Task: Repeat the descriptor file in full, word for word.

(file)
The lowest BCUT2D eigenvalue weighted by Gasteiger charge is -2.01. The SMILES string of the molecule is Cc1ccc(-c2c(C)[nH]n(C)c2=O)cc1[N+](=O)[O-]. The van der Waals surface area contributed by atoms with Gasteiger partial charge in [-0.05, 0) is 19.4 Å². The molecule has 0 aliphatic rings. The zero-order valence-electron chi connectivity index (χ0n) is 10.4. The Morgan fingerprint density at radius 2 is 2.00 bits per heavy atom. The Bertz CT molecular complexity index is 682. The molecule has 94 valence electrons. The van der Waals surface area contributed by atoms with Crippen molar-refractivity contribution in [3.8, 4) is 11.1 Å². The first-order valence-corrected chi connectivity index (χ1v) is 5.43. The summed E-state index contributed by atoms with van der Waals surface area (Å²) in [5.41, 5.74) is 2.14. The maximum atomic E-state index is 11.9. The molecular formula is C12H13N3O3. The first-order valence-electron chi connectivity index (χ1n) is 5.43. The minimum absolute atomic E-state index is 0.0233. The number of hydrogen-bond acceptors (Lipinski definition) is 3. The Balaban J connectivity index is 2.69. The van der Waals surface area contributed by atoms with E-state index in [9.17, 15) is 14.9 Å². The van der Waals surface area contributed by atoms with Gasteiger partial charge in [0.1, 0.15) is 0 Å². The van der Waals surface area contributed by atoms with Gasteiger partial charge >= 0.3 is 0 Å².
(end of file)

The lowest BCUT2D eigenvalue weighted by Gasteiger charge is -2.01. The SMILES string of the molecule is Cc1ccc(-c2c(C)[nH]n(C)c2=O)cc1[N+](=O)[O-]. The van der Waals surface area contributed by atoms with Gasteiger partial charge in [-0.05, 0) is 19.4 Å². The molecule has 0 aliphatic rings. The zero-order valence-electron chi connectivity index (χ0n) is 10.4. The Morgan fingerprint density at radius 2 is 2.00 bits per heavy atom. The Bertz CT molecular complexity index is 682. The molecule has 94 valence electrons. The van der Waals surface area contributed by atoms with Crippen molar-refractivity contribution in [3.8, 4) is 11.1 Å². The first-order valence-corrected chi connectivity index (χ1v) is 5.43. The summed E-state index contributed by atoms with van der Waals surface area (Å²) in [5.41, 5.74) is 2.14. The maximum atomic E-state index is 11.9. The molecular formula is C12H13N3O3. The first-order valence-electron chi connectivity index (χ1n) is 5.43. The minimum absolute atomic E-state index is 0.0233. The number of hydrogen-bond acceptors (Lipinski definition) is 3. The Balaban J connectivity index is 2.69. The van der Waals surface area contributed by atoms with E-state index in [9.17, 15) is 14.9 Å². The van der Waals surface area contributed by atoms with Gasteiger partial charge in [0.1, 0.15) is 0 Å². The van der Waals surface area contributed by atoms with Gasteiger partial charge >= 0.3 is 0 Å².